Two years after, the couple is yet to set foot in Nigeria. Adeyemi and his wife allegedly now shuttle between Canada and the United States, where their children are schooling. Pastor Sam and Nike Adeyemi’s relocation have been rumoured to be because of the clergyman’s vocal support of the #EndSARS protest. It is no secret that certain individuals attempted to have Pastor Adeyemi, among others, convicted for active involvement in the protest.
This could become a trend among pentecostal pastors. Just last year, Pastor Paul Adefarasin, the senior pastor of House on the Rock Church told members of his congregation that despite having faith like a Christian should, he also has a plan B. He talked about the power of technology and how he could harness it to speak to his congregation from anywhere in the world. “Get yourself a plan B,” he had said, while advising members of his church to have a plan B or exit plan from Nigeria.
In the secular scene, there have been a fair number of creatives who have abandoned their career in their entirety to settle down abroad. Nollywood actresses such as Toyin Adewale, Bukky Wright, and Stella Damasus are famous examples of entertainers that have exited the spotlight for greener pastures.
Omoni Oboli is another Nollywood actress whose family moved to Canada. Much younger popular social media influencer, Mazi Ibe also relocated to the UK with his family last year.
For most Nigerians, the Nigerian dream comes with dual citizenship. This is why young people do whatever it takes to fulfil their relocation dreams. Since the Visa lottery days have come to an end, Nigerians have found alternatives to end up in their dream countries. The most common routes are through schools and the hospital. Even before gaining independence, Nigerians have been known to gather education abroad. The difference now is that they don’t plan to return. The health industry is faced with a similar predicament.
Brain Drain: Mass exodus of Nigerian Academia
On paper, Nigeria practices the Universal Basic Education system: nine years of basic education, three years of senior secondary school education, and four years of tertiary education. However, this first implemented module in 2009 is bisected by a plurality of problems. The wealthy who don’t want their offspring affected by some of these difficulties – ASUU strikes, cultism etc., situated them in private universities or sent them overseas for education. Those who can’t afford those privileges are restricted to hope in the bandaged system. The educational system in Nigeria is somewhat of a janky, stop-and-start education system that works when it wants, thanks to the country’s several insecurities and inadequacies. It is no surprise that restarting school from the tertiary level in a foreign country is a risk thousands of youths are willing to take because of these difficulties. But first, you must ask yourself; why, after arduous years of studying and, for a lucky few, graduating, would Nigerians spend thousands of their savings or, in some instances, loaned money to start all over?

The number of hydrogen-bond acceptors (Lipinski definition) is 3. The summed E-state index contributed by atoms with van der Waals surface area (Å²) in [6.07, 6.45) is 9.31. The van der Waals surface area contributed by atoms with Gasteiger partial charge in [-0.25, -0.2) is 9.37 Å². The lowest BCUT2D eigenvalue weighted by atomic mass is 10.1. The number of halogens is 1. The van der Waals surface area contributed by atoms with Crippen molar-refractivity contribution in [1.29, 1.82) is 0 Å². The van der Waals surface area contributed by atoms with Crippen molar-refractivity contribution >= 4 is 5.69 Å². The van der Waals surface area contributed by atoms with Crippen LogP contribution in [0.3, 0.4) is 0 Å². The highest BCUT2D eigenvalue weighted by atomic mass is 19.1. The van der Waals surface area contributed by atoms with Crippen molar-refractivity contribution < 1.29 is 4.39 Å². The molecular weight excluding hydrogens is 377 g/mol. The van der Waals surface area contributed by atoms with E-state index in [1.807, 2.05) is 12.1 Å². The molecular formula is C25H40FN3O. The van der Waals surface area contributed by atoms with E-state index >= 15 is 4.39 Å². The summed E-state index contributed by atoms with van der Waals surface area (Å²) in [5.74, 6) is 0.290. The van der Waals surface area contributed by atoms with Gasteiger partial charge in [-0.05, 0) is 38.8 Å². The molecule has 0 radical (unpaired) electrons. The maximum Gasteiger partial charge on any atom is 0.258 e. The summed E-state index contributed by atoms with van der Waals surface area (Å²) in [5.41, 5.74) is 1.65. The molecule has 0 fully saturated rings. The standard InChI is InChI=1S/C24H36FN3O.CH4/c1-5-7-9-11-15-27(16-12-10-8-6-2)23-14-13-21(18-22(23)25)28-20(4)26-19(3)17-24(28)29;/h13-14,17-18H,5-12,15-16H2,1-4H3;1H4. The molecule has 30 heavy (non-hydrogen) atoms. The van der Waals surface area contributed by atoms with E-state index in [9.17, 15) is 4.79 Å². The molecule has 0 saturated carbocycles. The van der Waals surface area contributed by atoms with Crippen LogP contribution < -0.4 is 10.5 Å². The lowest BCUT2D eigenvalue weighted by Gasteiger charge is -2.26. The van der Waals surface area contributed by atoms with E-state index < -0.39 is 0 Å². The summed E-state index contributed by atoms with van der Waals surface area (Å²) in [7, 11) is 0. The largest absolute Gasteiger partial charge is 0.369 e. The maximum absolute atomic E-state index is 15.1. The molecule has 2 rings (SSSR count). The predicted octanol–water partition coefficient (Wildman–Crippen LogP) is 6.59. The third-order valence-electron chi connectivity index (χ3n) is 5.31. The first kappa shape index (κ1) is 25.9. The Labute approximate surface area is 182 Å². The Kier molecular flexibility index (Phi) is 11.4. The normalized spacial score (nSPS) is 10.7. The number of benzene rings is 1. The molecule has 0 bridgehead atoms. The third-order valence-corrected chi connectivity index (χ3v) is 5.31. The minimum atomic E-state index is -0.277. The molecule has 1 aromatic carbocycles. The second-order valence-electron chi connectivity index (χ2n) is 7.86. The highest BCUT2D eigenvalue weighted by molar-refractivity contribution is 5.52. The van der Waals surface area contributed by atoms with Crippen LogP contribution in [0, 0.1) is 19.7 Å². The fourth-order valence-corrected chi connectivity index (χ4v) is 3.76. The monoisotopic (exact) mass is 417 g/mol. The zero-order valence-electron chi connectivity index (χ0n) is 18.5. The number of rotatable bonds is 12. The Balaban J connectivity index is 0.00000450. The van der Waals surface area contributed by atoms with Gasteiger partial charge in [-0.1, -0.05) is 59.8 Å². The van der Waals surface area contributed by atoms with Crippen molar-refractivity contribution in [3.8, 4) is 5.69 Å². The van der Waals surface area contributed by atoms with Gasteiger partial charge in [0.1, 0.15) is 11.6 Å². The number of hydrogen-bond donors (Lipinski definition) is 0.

An easy answer could be the lack of jobs. Since 2015, unemployment has risen to 33.3 per cent. According to government statistics, more than half of the workforce under 34 years old was unemployed in the fourth quarter, with 53.4 per cent of those aged 15-24 and 37.2 per cent of those aged 25-34 unemployed. Most universities and polytechnics offer over 50 courses and admit about 2 million students each academic year, graduating roughly 600,000 people, which isn’t a good ratio in and of itself. However, this also means that 1.2 million Nigerian youths will be available for work in the next two years. Unfortunately, less than half of those graduates will be able to gain their footing within the first few years after graduation.
According to World Bank estimates, around 19 million Nigerians entered the labour field in the last five years — or 300,000 per month — but only 3.5 million jobs were created during that time, implying that 80 per cent of new workers were unemployed. Most graduates are dissatisfied with the state of the Nigerian labour market, which appears to be saturated. Over the last nearly two decades, the situation has steadily deteriorated. The report that the Nigerian Youth Employment Action Plan, 2021-24 of the Federal Ministry of Youth and Sports Development, published in August 2021, confirms that unemployment rates are increasing. According to the report, “As of 2020 (Q2), youth unemployment (15-34 years old) stood at 35 per cent. A further 28 per cent of young people in the labour force were considered underemployed (working 20-39 hours a week), and 37 per cent were working full time (40 or more hours per week).”
COVID-19 also played a role in setting education back. Schools that couldn’t participate virtually suffered from the effects. Some of these effects were that; the pandemic negatively impacted education, causing poor school enrollment, inequality in education, poor achievement, poor school health and challenges in school assessment and transition.
The increasingly difficult opportunity for graduates to positively contribute to the growth of their economy has been one of the many reasons why graduates wouldn’t mind packing their bags and suitcase for other foreign countries. Countries where they can actively improve as individuals while similarly contributing to the growing community.